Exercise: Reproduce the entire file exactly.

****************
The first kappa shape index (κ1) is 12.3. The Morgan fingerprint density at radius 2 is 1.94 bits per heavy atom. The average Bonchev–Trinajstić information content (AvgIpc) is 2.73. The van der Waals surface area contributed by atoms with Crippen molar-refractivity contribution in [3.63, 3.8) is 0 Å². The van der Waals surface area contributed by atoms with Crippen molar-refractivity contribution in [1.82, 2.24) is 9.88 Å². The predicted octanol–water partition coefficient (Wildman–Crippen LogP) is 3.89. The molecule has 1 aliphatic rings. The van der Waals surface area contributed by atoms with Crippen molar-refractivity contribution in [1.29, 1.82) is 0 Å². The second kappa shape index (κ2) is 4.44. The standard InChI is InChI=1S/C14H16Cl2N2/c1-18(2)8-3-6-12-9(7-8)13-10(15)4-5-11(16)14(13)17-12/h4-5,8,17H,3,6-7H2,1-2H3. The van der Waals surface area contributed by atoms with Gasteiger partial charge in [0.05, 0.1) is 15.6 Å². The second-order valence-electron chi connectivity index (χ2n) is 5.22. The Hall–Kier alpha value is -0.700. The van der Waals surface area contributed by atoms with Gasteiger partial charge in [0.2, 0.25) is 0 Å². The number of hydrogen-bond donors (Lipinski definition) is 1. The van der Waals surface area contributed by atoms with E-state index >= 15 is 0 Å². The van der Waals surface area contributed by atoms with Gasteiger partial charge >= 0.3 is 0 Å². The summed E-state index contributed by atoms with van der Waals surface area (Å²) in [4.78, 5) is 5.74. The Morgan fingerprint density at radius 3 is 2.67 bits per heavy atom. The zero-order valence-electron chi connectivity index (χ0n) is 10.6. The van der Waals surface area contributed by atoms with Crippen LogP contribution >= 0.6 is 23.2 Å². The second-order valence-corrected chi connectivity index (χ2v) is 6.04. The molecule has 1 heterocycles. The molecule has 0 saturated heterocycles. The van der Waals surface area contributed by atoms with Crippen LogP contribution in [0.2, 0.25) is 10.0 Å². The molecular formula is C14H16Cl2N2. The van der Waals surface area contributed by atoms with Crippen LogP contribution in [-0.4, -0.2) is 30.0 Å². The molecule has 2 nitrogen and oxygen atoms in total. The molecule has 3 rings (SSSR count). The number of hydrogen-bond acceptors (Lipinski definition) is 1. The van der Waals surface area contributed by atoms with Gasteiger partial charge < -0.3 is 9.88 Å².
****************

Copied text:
The first kappa shape index (κ1) is 12.3. The Morgan fingerprint density at radius 2 is 1.94 bits per heavy atom. The average Bonchev–Trinajstić information content (AvgIpc) is 2.73. The van der Waals surface area contributed by atoms with Crippen molar-refractivity contribution in [3.63, 3.8) is 0 Å². The van der Waals surface area contributed by atoms with Crippen molar-refractivity contribution in [1.82, 2.24) is 9.88 Å². The predicted octanol–water partition coefficient (Wildman–Crippen LogP) is 3.89. The molecule has 1 aliphatic rings. The van der Waals surface area contributed by atoms with Crippen molar-refractivity contribution in [1.29, 1.82) is 0 Å². The second kappa shape index (κ2) is 4.44. The standard InChI is InChI=1S/C14H16Cl2N2/c1-18(2)8-3-6-12-9(7-8)13-10(15)4-5-11(16)14(13)17-12/h4-5,8,17H,3,6-7H2,1-2H3. The van der Waals surface area contributed by atoms with Gasteiger partial charge in [0.05, 0.1) is 15.6 Å². The second-order valence-electron chi connectivity index (χ2n) is 5.22. The Hall–Kier alpha value is -0.700. The van der Waals surface area contributed by atoms with Gasteiger partial charge in [0.2, 0.25) is 0 Å². The number of hydrogen-bond donors (Lipinski definition) is 1. The van der Waals surface area contributed by atoms with E-state index >= 15 is 0 Å². The van der Waals surface area contributed by atoms with Gasteiger partial charge >= 0.3 is 0 Å². The summed E-state index contributed by atoms with van der Waals surface area (Å²) in [4.78, 5) is 5.74. The Morgan fingerprint density at radius 3 is 2.67 bits per heavy atom. The zero-order valence-electron chi connectivity index (χ0n) is 10.6. The van der Waals surface area contributed by atoms with Crippen LogP contribution >= 0.6 is 23.2 Å². The second-order valence-corrected chi connectivity index (χ2v) is 6.04. The molecule has 1 heterocycles. The molecule has 0 saturated heterocycles. The van der Waals surface area contributed by atoms with Crippen LogP contribution in [0.2, 0.25) is 10.0 Å². The molecular formula is C14H16Cl2N2. The van der Waals surface area contributed by atoms with Crippen LogP contribution in [-0.4, -0.2) is 30.0 Å². The molecule has 2 nitrogen and oxygen atoms in total. The molecule has 3 rings (SSSR count). The number of hydrogen-bond acceptors (Lipinski definition) is 1. The van der Waals surface area contributed by atoms with Gasteiger partial charge < -0.3 is 9.88 Å².